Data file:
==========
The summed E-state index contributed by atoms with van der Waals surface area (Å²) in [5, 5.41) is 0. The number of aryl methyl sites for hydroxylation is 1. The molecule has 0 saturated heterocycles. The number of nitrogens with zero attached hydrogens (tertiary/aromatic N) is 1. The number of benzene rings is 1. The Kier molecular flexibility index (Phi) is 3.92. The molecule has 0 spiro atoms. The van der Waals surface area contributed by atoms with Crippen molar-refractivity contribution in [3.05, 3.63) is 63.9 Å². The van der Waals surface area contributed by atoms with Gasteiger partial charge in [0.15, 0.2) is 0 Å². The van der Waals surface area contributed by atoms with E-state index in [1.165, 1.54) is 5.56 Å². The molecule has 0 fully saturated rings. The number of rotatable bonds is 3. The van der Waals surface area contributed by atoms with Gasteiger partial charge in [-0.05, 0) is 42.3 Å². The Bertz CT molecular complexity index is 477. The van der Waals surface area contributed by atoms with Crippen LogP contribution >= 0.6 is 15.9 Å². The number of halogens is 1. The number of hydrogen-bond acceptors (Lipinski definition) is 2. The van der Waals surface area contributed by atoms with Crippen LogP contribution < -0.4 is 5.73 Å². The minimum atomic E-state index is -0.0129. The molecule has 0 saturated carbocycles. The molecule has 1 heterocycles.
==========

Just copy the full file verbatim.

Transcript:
The summed E-state index contributed by atoms with van der Waals surface area (Å²) in [5, 5.41) is 0. The number of aryl methyl sites for hydroxylation is 1. The molecule has 0 saturated heterocycles. The number of nitrogens with zero attached hydrogens (tertiary/aromatic N) is 1. The number of benzene rings is 1. The Kier molecular flexibility index (Phi) is 3.92. The molecule has 0 spiro atoms. The van der Waals surface area contributed by atoms with Crippen molar-refractivity contribution in [3.05, 3.63) is 63.9 Å². The van der Waals surface area contributed by atoms with Gasteiger partial charge in [0.15, 0.2) is 0 Å². The van der Waals surface area contributed by atoms with E-state index in [1.165, 1.54) is 5.56 Å². The molecule has 0 fully saturated rings. The number of rotatable bonds is 3. The van der Waals surface area contributed by atoms with Gasteiger partial charge in [-0.05, 0) is 42.3 Å². The Bertz CT molecular complexity index is 477. The van der Waals surface area contributed by atoms with Crippen LogP contribution >= 0.6 is 15.9 Å². The number of halogens is 1. The number of hydrogen-bond acceptors (Lipinski definition) is 2. The van der Waals surface area contributed by atoms with Crippen LogP contribution < -0.4 is 5.73 Å². The minimum atomic E-state index is -0.0129. The molecule has 0 saturated carbocycles. The molecule has 1 heterocycles.